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Everyday Opportunities to Develop Communication Skills

photo of teacher and child building tower of blocks

Like many things in life, communication is a two-way street. It is an active partnership between people that involves more than words. We communicate with each other using speech, gestures, touch, and facial expressions.

Children with special needs may communicate in ways that are difficult for other people to understand. Successful communication involves both understanding and being understood by others.

As a parent, teacher or early childhood professional, you can help your child understand you by:

  • Looking at his face when you are speaking to him.
  • Emphasizing or stressing important words by saying them a bit louder.
  • Speaking slowly and clearly.
  • Using gestures, objects, or pictures to match your words.
  • Repeating parts of questions or instructions.

You can help your child express himself by:

  • Giving him time to respond to you.
  • Providing him with visual aids such as objects and pictures.
  • Starting sentences and encouraging him to complete them.
  • Responding to his communication attempts.

If your child has a speech and language delay, a vision or hearing impairment, a Speech Language Pathologist or agency support person can provide you with special techniques to help your child communicate.

Encouraging your Child to Communicate

Before moving on, it is helpful to think of what your child’s communication attempts might look and sound like. Here are some examples:

  • Looking at an object, activity, or person.
  • Reaching for or pointing to an object, activity or person.
  • Pulling another person towards an object or activity he wants.
  • Gesturing to show what he wants or does not want.
  • Using sounds or words to say what he wants or does not want.

There are many things you can do at home or in the classroom on a daily basis to develop your child’s communication skills. The strategies that follow can increase your child’s ability to express his needs and wants. The key is to be consistent in your expectations of his response.

For example, if you are teaching your child how to gesture “more” rather than grab when he wants something, respond to any attempts he makes to gesture. Initially, another adult or older sibling can help by guiding your child’s response. This person can show him what to do by modeling the gesture or physically positioning him. It is important to respond positively to your child’s communication attempts so that he experiences success and is motivated to continue communicating with you.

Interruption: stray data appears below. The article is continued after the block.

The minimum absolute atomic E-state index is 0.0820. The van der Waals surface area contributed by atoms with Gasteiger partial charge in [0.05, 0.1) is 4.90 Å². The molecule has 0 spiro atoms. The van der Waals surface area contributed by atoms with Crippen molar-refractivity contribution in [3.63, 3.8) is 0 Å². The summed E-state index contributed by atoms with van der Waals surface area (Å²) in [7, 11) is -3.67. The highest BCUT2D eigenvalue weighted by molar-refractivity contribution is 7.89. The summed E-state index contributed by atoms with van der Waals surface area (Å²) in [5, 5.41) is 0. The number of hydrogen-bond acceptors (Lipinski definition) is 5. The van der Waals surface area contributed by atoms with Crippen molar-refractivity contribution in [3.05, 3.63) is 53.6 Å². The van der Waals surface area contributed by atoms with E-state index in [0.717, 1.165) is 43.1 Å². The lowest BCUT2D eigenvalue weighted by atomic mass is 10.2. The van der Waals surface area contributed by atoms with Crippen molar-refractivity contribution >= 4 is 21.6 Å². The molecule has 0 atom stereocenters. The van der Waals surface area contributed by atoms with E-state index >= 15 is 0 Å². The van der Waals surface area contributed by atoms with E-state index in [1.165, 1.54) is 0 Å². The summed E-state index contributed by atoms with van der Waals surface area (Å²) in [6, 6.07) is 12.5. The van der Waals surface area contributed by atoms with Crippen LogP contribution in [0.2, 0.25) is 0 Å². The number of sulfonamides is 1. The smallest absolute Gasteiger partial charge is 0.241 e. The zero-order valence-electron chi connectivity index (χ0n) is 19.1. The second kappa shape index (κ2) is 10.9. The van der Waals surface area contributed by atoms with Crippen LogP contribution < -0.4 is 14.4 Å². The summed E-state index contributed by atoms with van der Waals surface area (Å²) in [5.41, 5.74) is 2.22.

Communication “Temptations”

Put a small toy that your child likes in a container that he finds difficult to open on his own. Give him the container and show him the toy inside. Wait for him to ask for help opening the container. As soon as he responds by passing you the container or gesturing for you to open it, open the container and give him the toy. You can say, “Oh you want the car. Let me take it out.”


Encourage your child to ask for more of something he enjoys. Begin an
activity that he enjoys then stop. Wait for a few moments and encourage him to ask for “more” using sounds, words, gestures or pictures. As soon as he makes an attempt to say “more”, continue the activity.

Here is an example using bubbles:

Take a container of bubbles and show it to your child. Open the container and begin blowing bubbles. This is the fun part! Encourage your child to look at and touch the bubbles. Show him how to pop bubbles and make popping sounds together. When the bubbles have disappeared, put the cap back on the container and ask your child if he would like more bubbles. Wait a few moments. If your child looks interested, encourage him to ask for more by gesturing, pointing to the container, saying “more” or “bubbles”. When he responds say, “You want more bubbles”. Blow more bubbles!

Try stressing these words:

  • “Open”
  • “Bubbles”
  • “Blow”
  • “Pop”
  • “More”
  • “Want”
  • “Finished”

Here are some other ways to encourage your child to ask for “more”:

  • Pour a little bit of juice into a glass.
  • Play some music he enjoys and then turn it off.
  • Tickle, bounce or lift him in the air one time and then stop.

Making Choices

Before presenting your child with a choice make sure that there are few distractions and you have his attention. Begin by giving him a choice between two objects or activities. Show and name each choice when offering it to your child. For example, “Do you want crackers (hold up cracker box) or cookies (hold up cookie box)?” When both choices have been presented, give him some time to choose. You might need to prompt him by saying, “I want___________”. In this case, he might respond by pointing to the cookie box or saying, “cookie”. Once your child has made a choice, repeat it out loud and follow through by giving him the object or starting the activity. For example, “Oh you want cookies.”

You can also teach your child to make choices using a choice board like the one pictured below. He can point to the item he wants.


Play time is an excellent time to build your child’s communication skills. Try to use toys that are fun and can teach a variety of skills. For example, “Mr. Potato Head” can increase your child’s vocabulary and fine motor skills. Talk to him as you play and show him how to create different funny faces.

You can build your child’s vocabulary by using action words such as “in”, “out”, “on” and talking about:

  • Colours
  • Body parts
  • Clothing and accessories

Mr. Potato Head becomes a communication “temptation” when you put the pieces inside and shut the door.

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